Graham Piro at the Washington Free Beacon found a fascinating nugget in the waning minutes of an hour-long Monday segment of the NPR talk show 1A. They’re doing a series of climate segments under the heading “No Plan B.” Host Joshua Johnson was speaking about how many Democratic voters strongly — we might say creepily — hope to see their opponents die off, so the Left can get what they want. These are the “compassionate” ones, the “open-minded” ones?

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“I know this is kind of a nihilistic question, but I wish I had a nickel for every time I heard a Democratic voter say, ‘We’re just going to have to wait for the older ones to die off,’” Johnson said. “We know that this current generation is much more pragmatic, much more solutions-oriented. you know, the old folks aren’t going to change, they’re the ones in power. We’re just gonna have to wait for, you know, the Mitch McConnells of the Republican Party to die before we can do anything useful with GOP voters.”

It’s odd that anyone would describe bending to the Green New Deal would be considered a “more pragmatic” approach.

Johnson asked Justin Worland, an environmental writer for Time magazine: “Does your reporting bear out that the generational divide is really that black and white?”

Worland didn’t object to the inhumanity of rooting for your opponents to die. “I think in some ways it is. For one thing, you gotta look now, 2020 versus 2016, how many new voters are there?….Republicans, Donald Trump did not win by that large a margin. It’s pretty conceivable that these younger voters change that dynamic. And I think the question is can young people change the dynamics within the Republican Party such that they feel like they need to do something of substance,” Worland said.

“I don’t think that’s about dying out, I think it’s about young people showing that they’re engaged, that they care about this and really pushing that envelope. I don’t think you need to wait for however long for Mitch McConnell and his fellow older Republicans to die off,” he said.

The other guest, Yale University professor Anthony Leiserowitz, wasn’t embracing that creepy vibe:  “I mean, come on. You’re going to wait for Mitch McConnell to die? There are these things called elections. You can vote.” Note: Tim Graham is the director of media analysis for the Media Research Center, a media watchdog group. He was a White House correspondent for World magazine in 2001 and 2002. This originally appeared on the NewsBusters web site.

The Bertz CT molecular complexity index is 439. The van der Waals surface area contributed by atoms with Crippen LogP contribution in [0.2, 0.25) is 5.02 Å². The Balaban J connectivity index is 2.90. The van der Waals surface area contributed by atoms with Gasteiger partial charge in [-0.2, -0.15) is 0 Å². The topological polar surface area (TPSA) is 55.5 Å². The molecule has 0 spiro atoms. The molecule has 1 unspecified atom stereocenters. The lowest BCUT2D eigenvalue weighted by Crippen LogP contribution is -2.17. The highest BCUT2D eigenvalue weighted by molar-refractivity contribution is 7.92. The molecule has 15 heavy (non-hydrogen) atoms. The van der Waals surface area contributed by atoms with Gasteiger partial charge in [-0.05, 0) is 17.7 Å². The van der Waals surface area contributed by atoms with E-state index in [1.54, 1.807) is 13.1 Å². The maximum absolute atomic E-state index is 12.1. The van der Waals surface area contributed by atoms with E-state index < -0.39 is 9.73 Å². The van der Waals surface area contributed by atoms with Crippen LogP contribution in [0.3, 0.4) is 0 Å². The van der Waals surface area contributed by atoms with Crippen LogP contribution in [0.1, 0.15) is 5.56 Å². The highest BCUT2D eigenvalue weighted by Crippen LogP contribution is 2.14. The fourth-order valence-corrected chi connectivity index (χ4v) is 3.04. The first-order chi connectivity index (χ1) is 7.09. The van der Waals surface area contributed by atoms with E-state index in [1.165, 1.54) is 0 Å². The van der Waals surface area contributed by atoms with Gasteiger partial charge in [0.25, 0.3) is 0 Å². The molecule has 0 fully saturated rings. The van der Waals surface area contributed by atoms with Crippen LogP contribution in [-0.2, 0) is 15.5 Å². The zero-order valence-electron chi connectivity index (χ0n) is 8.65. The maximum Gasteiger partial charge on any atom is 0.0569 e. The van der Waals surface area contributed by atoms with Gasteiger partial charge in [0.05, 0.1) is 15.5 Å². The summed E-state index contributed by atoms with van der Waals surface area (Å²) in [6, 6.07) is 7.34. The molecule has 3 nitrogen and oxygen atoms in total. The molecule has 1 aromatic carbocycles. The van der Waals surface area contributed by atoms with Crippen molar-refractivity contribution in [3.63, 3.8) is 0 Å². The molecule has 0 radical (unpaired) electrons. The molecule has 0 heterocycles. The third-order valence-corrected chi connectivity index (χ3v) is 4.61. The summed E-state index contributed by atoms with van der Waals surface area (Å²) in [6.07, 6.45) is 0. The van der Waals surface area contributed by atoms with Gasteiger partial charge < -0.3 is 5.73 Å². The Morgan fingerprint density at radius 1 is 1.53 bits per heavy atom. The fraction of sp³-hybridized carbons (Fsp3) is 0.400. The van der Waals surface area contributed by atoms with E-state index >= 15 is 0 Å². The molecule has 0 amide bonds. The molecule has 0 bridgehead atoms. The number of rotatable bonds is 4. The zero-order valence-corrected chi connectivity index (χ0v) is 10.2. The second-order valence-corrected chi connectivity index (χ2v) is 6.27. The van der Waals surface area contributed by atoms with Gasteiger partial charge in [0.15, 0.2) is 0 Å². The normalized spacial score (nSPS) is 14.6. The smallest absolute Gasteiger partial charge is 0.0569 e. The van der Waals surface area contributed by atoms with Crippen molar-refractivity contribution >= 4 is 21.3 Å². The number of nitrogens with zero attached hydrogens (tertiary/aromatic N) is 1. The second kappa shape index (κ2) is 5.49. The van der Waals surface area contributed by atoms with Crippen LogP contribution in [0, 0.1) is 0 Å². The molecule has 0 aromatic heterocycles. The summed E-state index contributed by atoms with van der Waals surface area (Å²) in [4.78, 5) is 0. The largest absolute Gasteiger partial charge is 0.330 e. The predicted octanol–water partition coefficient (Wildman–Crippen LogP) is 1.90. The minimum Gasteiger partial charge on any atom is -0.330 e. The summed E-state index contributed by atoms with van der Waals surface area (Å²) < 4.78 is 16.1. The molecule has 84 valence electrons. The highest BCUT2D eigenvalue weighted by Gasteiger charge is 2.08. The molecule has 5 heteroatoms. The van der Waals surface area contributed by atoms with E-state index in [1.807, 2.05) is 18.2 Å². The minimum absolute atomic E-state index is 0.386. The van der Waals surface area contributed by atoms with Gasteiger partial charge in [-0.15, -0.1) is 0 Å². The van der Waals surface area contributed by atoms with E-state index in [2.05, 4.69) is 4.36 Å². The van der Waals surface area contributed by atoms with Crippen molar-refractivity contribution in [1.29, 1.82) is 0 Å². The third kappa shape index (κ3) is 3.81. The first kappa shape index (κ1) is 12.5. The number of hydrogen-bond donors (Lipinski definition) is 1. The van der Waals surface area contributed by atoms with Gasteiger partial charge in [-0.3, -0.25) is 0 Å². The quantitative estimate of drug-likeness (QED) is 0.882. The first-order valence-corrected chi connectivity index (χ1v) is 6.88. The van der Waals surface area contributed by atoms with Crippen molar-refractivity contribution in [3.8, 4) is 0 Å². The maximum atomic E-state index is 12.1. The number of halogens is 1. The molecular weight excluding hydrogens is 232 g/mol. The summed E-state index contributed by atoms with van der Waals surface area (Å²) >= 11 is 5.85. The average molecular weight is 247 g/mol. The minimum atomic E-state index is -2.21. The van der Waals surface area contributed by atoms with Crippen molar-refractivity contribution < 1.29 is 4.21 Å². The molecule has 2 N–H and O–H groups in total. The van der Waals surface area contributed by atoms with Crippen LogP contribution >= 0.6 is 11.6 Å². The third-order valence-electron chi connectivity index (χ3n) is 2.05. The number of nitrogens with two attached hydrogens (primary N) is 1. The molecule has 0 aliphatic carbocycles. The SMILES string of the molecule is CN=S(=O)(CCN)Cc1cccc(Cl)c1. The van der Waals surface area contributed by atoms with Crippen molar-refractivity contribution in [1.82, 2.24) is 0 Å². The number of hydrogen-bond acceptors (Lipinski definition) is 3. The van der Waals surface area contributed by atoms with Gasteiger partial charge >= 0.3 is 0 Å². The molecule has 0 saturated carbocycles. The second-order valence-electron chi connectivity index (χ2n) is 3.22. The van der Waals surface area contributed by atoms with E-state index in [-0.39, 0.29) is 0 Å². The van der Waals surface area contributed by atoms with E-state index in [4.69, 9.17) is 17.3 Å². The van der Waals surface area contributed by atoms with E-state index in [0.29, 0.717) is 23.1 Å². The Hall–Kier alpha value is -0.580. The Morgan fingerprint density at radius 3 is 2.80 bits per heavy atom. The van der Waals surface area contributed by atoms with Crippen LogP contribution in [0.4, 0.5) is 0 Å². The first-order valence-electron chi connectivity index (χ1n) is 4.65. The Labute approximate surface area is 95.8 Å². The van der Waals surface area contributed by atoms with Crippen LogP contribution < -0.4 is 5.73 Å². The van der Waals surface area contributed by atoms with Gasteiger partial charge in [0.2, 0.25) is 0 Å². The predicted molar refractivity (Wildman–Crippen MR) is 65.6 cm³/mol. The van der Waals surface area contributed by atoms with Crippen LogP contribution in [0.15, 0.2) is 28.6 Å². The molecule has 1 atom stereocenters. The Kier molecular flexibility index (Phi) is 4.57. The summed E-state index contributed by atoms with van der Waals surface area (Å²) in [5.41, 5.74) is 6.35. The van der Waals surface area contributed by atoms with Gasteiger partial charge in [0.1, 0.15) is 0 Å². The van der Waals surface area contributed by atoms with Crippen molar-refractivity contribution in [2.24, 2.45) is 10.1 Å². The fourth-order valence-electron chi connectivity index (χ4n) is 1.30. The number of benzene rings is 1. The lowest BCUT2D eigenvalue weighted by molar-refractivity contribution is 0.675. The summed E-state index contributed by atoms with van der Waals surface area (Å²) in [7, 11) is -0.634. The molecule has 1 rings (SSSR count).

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1973 Roe v. Wade and Doe v. Bolton Decisions Legalized Abortion in the U.S. for theFull Nine Months of Pregnancy Prior to 1967, abortion was prohibited in all 50 states except when the mother’s life was in danger. Between 1967 and 1973, 18 states added further exceptions, mostly to allow abortion in cases of rape and incest, or for certain limited medical reasons, or on demand (New York). In 1973, the U.S. Supreme Court rendered two decisions, Roe v. Wade 1 and Doe v. Bolton 2 which, taken together, have allowed legal abortion on demand at any stage of pregnancy in all 50 states. The two original decisions established legal abortion as follows: In the first three months of pregnancy, no one can interfere with a woman’s decision to abort her child. After the first three months, but before the “viability” of the unborn child, an individual state can enact laws to protect the health of the mother but cannot prohibit the abortion of the unborn child. After “viability” of the unborn child, an individual state can, if it chooses to do so, enact laws to protect the unborn child but abortion must be allowed if the life or “health” of the mother is at stake. The Supreme Court defined “health” as “the medical judgment that may be exercised in light of all factors – physical, emotional, psychological, familial, and the woman’s age –relevant to the well-being of the patient. All these factors may relate to health.” 2 Consequently, the broad definition of “health” has made abortion legal up to the moment of birth.

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